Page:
McCarthy poised for House Speakership

Majority Whip Kevin McCarthy, a Republican from California, speaks during a news conference at the U.S. Capitol in Washington, D.C., U.S., on Monday, Feb. 25, 2013. U.S. lawmakers have four days to avoid the start of across-the-board government spending cuts, known as sequestration. So far, there is little indication that President Barack Obama and congressional Republicans will reach an agreement this week. Photographer: Andrew Harrer/Bloomberg via Getty Images

In a twist as sudden as it was unlikely, Republicans appear poised to make Rep. Kevin McCarthy, R-Calif., the next Speaker of the House of Representatives.

Though he could face opposition from the House’s conservative caucus, McCarthy’s reputation — and solid positioning in the party ranks — have worked in his favor. As Bloomberg reported, some members have already publicly stated that McCarthy, the second-ranking Republican in the House, was likely to prevail. Their ranks included Rep. Mick Mulvaney, R-S.C., who has been critical of the sometimes calculating, sometimes conciliatory approach of outgoing Speaker John Boehner, R-Oh., who will leave Congress altogether by next month’s end. “The important question is, will things change? Will they change for the better or we simply replace Mr. Boehner with somebody else who do the same thing?” Mulvaney asked.

Courting conservatives

In an email to colleagues announcing his formal candidacy, McCarthy sought to signal his awareness of the skepticism that has grown up around many House conservatives. “We can’t ignore the differences that exist, but we can and must heal the divisions in our conference with work, time and trust,” he wrote, according to NBC News. “If elected Speaker, I promise you that we will have the courage to lead the fight for our conservative principles and make our case to the American people. But we will also have the wisdom to listen to our constituents and each other so that we always move forward together.”

McCarthy has the benefit of some political innocence. Well before Boehner’s announcement, conservatives had begun to discuss the prospect of voting him out of the Speakership — plans that McCarthy played no role in. That helped endear him to some dissatisfied with Boehner. As one member of the so-called Freedom Caucus told the Hill, “I don’t think he’s plotting. I don’t think he’s trying to aid and abet. I just think he is trying to figure out where everyone is. I volunteered to him that, under the right circumstances, I could vote for him for Speaker.”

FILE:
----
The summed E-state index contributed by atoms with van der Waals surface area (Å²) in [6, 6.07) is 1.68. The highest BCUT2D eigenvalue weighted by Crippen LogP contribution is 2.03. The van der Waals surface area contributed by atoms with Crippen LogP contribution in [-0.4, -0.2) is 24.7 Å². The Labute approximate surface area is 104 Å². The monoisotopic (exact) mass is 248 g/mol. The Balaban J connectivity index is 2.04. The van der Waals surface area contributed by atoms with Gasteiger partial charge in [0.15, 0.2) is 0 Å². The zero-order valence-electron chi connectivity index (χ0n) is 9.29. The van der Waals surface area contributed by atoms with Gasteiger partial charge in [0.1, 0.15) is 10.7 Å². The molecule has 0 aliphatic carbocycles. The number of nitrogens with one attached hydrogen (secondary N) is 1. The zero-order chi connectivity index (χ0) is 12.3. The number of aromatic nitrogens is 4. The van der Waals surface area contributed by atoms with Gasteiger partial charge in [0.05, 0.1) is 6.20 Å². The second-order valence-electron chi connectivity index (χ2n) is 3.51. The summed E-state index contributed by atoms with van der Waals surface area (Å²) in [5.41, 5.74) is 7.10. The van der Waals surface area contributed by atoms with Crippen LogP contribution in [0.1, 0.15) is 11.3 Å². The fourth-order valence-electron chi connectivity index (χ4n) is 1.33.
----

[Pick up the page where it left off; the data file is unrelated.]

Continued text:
A historic shakeup

McCarthy’s run for the spot has triggered a scramble for advantage as top jobs in the GOP chain of command opened up. In addition to a challenge to McCarthy fielded by Rep. Daniel Webster, R-Fla., the race for Majority Leader has “already turned into at least a three-way contest,” Yahoo News reported, “with the No. 3 and No. 4 House Republicans, Steve Scalise of Louisiana and Cathy McMorris Rodgers of Washington, aggressively pursuing the job, along with the Budget Committee chairman, Tom Price of Georgia.” Although the House’s tea party members have not put forward a candidate of their own, they do not see McCarthy as a choice that will lead to much change in how the party’s legislative strategy moves forward, Yahoo added.

McCarthy, a relatively low-profile member of the party leadership hailing from a state with few other nationally-known Republicans, has been seen as experiencing something of a political windfall. But if he is elected Speaker, he will have his patience and diligence on the Hill to thank. “McCarthy has tended to this flock of House Republicans more than any GOP leader of the past five years,” the Washington Post observed. “He recruited many of the members to run in the 2010 elections that delivered the majority, he has been their adviser and confidant, he works out with them in the House gym and keeps tabs on family members.” Still, if elected, his rise will have been the fastest comparable since the 1800s. “A Speaker McCarthy would represent a sharp shift in the historical trends of the last 125 years. In that time,” the Post noted, “it took an average of almost 23 years in the House to be elevated to speaker, according to a Congressional Research Service report.”

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